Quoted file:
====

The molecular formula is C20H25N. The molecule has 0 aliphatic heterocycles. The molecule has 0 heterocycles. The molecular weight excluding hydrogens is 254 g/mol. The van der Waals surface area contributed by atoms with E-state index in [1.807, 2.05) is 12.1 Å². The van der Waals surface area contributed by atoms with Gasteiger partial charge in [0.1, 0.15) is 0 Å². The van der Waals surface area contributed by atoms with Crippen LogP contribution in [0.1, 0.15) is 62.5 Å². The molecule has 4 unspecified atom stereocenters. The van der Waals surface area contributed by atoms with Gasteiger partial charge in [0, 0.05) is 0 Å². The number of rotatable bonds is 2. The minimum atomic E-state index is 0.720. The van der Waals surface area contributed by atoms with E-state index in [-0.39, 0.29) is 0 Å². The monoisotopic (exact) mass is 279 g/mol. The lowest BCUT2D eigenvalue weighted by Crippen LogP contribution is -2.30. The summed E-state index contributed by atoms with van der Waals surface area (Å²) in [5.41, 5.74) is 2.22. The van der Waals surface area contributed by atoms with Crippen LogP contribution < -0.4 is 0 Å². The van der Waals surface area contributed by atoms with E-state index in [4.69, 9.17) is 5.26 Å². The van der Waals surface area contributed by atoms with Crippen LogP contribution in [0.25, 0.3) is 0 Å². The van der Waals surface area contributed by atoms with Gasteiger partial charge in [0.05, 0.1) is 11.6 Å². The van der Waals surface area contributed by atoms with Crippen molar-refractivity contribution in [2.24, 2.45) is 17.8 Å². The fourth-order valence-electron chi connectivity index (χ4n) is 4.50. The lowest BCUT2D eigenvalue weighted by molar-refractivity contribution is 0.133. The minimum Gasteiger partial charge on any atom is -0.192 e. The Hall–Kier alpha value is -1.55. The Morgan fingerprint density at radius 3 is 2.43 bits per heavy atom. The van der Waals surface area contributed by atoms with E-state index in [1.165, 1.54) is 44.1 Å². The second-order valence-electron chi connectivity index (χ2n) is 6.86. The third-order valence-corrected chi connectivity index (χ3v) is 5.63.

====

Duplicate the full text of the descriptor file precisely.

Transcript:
The molecular formula is C20H25N. The molecule has 0 aliphatic heterocycles. The molecule has 0 heterocycles. The molecular weight excluding hydrogens is 254 g/mol. The van der Waals surface area contributed by atoms with E-state index in [1.807, 2.05) is 12.1 Å². The van der Waals surface area contributed by atoms with Gasteiger partial charge in [0.1, 0.15) is 0 Å². The van der Waals surface area contributed by atoms with Crippen LogP contribution in [0.1, 0.15) is 62.5 Å². The molecule has 4 unspecified atom stereocenters. The van der Waals surface area contributed by atoms with Gasteiger partial charge in [0, 0.05) is 0 Å². The number of rotatable bonds is 2. The minimum atomic E-state index is 0.720. The van der Waals surface area contributed by atoms with E-state index in [-0.39, 0.29) is 0 Å². The monoisotopic (exact) mass is 279 g/mol. The lowest BCUT2D eigenvalue weighted by Crippen LogP contribution is -2.30. The summed E-state index contributed by atoms with van der Waals surface area (Å²) in [5.41, 5.74) is 2.22. The van der Waals surface area contributed by atoms with Crippen LogP contribution < -0.4 is 0 Å². The van der Waals surface area contributed by atoms with E-state index in [4.69, 9.17) is 5.26 Å². The van der Waals surface area contributed by atoms with Crippen LogP contribution in [0.25, 0.3) is 0 Å². The van der Waals surface area contributed by atoms with Gasteiger partial charge in [0.05, 0.1) is 11.6 Å². The van der Waals surface area contributed by atoms with Crippen molar-refractivity contribution in [2.24, 2.45) is 17.8 Å². The fourth-order valence-electron chi connectivity index (χ4n) is 4.50. The lowest BCUT2D eigenvalue weighted by molar-refractivity contribution is 0.133. The minimum Gasteiger partial charge on any atom is -0.192 e. The Hall–Kier alpha value is -1.55. The Morgan fingerprint density at radius 3 is 2.43 bits per heavy atom. The van der Waals surface area contributed by atoms with E-state index in [1.165, 1.54) is 44.1 Å². The second-order valence-electron chi connectivity index (χ2n) is 6.86. The third-order valence-corrected chi connectivity index (χ3v) is 5.63.